Over half a billion people use Instagram to share videos and pictures with one another daily. Chances are, you’re one of them and many of your friends likely have the app installed as well. After all, it’s the world’s most popular photo sharing network, but there’s a lot more to it than meets the eye—and getting your Instagram Analytics set up correctly is key to developing the best strategy.
Businesses of all sizes and industries use Instagram to engage with their followers. For businesses, the Instagram game isn’t just about how many likes a photo gets. They also care about tracking Link In Bio clicks and determining who’s visiting their website via promoted posts.
All of this leads many businesses to ask a common question about Instagram analytics: Can Google Analytics be used in conjunction with Instagram?
Until recently, the two platforms didn’t integrate very well, with Instagram traffic ending up under “direct traffic” in Google Analytics reports.
Since referrer information couldn’t be tracked from the app to your mobile browser, it was difficult for Google Analytics to identify traffic coming from Instagram.
This led to inflated direct traffic.
The most popular way to define “direct traffic” is to describe it as the visitors who come to your website directly or, in other words, arrive at your website by typing the domain into their address bar. Direct traffic also originates from bookmarks.
Direct traffic is good news for your website because it means people are choosing to visit it without of their own free will, unlike being prompted by a search result listing or a social media post.
Who knows? They may be stopping by to check out your blog or simply reference some information on your website.
However, when traffic from other sources is not properly tracked it can get pooled into the “direct traffic” group in your reports by mistake. This leads to inflated direct traffic numbers, which make analysis a bit more difficult.
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Inflated direct traffic throws off the accuracy of your reports because it shows more people coming to your site directly than there really are. It also hides other sources of traffic, like the number of people who are actually coming from your website’s Instagram profile.
Since accuracy is a big part of a successful strategy, inflated direct traffic is definitely something you want to avoid. Fortunately, there is a way to keep your Instagram traffic from being pooled with the rest, it just takes some adjustments to your URLs and your Google Analytics setup.
Fortunately, Google is always improving their platforms, and Google Analytics is no exception.
For over a year now, Google Analytics has been displaying Instagram in the reports on your dashboard. However, it can still fail to identify some of the traffic that comes through the Instagram platform over to your website, but luckily for you, there is a solution!
Here’s a step-by-step guide to using Google Analytics to track your Instagram traffic and help you get a better handle on what this popular platform is doing to help you build your brand and business.
Among the most reliable methods to help your business track Instagram traffic is to add UTM tags, or Campaign Tracking. This doesn’t just work for Instagram, it works for any external source that you use to drive visitors to your website.
UTM tagging is effective in obtaining accurate Google Analytics data. With the use of UTM tagging, you can make sure that Google Analytics logs traffic exactly as you want it to: with 100% accuracy.
What Is UTM Tagging?
UTM is short for “Urchin Tracking Module”. It can definitely seem scary at first, but it is extremely helpful to you as a marketer. Without them, you will find yourself struggling to track the results of your Instagram campaigns within Google Analytics.
Although you will be able to see the results of your paid Instagram campaigns within the Facebook Ads Manager, if you want to track traffic coming from your bio link or if you want to compare an Instagram campaign to a campaign found within your Google Analytics dashboard, UTM tagging is basically the one and only solution to achieve those goals.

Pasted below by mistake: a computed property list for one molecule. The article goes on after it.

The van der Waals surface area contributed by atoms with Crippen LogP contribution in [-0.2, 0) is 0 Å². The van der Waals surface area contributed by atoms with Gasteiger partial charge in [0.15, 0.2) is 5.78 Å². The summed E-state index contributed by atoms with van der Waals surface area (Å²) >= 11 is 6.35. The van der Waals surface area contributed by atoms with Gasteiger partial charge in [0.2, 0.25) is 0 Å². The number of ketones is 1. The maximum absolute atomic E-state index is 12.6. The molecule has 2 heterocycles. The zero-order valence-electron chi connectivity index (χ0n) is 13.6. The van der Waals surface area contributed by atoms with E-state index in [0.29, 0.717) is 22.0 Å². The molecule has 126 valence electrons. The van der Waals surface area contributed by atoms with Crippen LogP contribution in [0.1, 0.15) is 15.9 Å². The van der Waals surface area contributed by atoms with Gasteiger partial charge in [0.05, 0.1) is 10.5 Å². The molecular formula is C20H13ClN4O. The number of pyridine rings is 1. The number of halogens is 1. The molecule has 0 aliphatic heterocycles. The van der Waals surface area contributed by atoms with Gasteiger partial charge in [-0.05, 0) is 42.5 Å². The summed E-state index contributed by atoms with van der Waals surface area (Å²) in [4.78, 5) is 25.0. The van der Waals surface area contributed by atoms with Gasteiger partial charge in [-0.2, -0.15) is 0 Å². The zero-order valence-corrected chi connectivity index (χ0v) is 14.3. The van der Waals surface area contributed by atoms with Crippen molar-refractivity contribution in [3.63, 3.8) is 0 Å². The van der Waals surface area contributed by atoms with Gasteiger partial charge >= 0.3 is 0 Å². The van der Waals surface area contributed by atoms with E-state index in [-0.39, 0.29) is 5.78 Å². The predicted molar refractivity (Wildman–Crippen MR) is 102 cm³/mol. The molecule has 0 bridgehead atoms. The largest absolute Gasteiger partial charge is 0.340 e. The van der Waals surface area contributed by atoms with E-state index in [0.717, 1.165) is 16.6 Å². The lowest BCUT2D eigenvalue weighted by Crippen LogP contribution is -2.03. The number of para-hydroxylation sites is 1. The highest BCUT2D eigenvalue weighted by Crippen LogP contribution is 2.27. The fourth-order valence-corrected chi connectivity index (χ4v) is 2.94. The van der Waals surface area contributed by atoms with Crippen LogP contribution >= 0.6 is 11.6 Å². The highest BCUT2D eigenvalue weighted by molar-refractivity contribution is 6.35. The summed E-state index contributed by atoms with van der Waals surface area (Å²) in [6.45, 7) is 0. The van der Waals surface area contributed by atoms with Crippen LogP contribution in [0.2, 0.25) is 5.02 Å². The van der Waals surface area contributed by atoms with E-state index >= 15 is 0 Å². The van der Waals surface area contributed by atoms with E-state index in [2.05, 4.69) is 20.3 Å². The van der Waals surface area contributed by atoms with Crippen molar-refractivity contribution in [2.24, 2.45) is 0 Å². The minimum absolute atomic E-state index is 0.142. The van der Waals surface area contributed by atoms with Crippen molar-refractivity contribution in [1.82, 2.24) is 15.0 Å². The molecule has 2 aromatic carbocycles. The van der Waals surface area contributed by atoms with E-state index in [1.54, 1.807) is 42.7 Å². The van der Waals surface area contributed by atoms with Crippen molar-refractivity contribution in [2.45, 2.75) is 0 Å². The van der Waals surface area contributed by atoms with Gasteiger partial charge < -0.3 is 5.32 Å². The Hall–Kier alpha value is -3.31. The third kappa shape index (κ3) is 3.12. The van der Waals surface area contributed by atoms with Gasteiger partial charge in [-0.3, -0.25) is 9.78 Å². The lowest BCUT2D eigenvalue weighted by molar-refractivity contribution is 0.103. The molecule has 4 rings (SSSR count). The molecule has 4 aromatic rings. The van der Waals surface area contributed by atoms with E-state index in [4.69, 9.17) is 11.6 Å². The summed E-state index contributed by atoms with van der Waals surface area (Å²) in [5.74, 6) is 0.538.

To put it simply, a UTM is a piece of code that you’ll tack on to the end of a URL.
The code that you add on enables you to track certain parameters in your Google Analytics dashboard, like the traffic source.
You can use UTM tagging to discover where visitors to a specific URL came from and which specific campaign directed the traffic to your site.
Setting Up UTM Tagging And Instagram Link Tracking With Schedugram
It all starts by deciding where you want your users to go when they click the tagged link. For instance, you can direct them to a specific product page, your “About The Company” page, or just your homepage.
Figure out which page will best align with the campaign’s goal and send them there.
Now, if it happens that you want to set up a specific promotion, it may be best to create a landing page on your site that’s dedicated to Instagram traffic.
You should, of course, make sure that this page is mobile-friendly since most Instagram traffic will be coming from people using their mobile devices.
You should also use noindex and nofollow to make sure that a search engine doesn’t find it and so that people don’t click through to it from anywhere other than Instagram.
When you have decided where to send your traffic to, the next step is to tag the select URL using these three parameters and values:
utm_source=instagram will identify the source as Instagram in your Google Analytics dashboard
utm_medium=social will identify the traffic as a social media channel
utm_campaign=profile will provide some details about the traffic source
PRO TIP: When setting up your UTM tagging, you should keep in mind that Google Analytics is case sensitive. So, if you tag one link with utm_source=Instagram and another with utm_source=instagram, the traffic will be separated in your dashboard. Use lowercase with everything to keep it consistent. You can also replace utm_campaign=profile with any utm_campaign value that you wish.
IMPORTANT! Separate your campaign parameters from the URL itself using a question mark. Also, place an equal sign between each parameter and its value. Finally, use an ampersand to separate the parameters from each other.
Sound confusing or time-consuming? The great news is that you can automate the UTM tagging process with the help of Schedugram’s click-tracking feature, which adds UTM data automatically.
Here are some example URLs that have UTM tagging already applied:
Whenever a person clicks on a link that has been tagged, the parameters you have added to the URL will be sent right into your Google Analytics dashboard and you’ll be able to view all of the collected data in your reports.
Of course, this method has one disadvantage to it: You are going to end up with really long URLs.
The Schedugram team created click analytics for Instagram with you in mind. You enable click tracking for each Instagram account you want to use it for.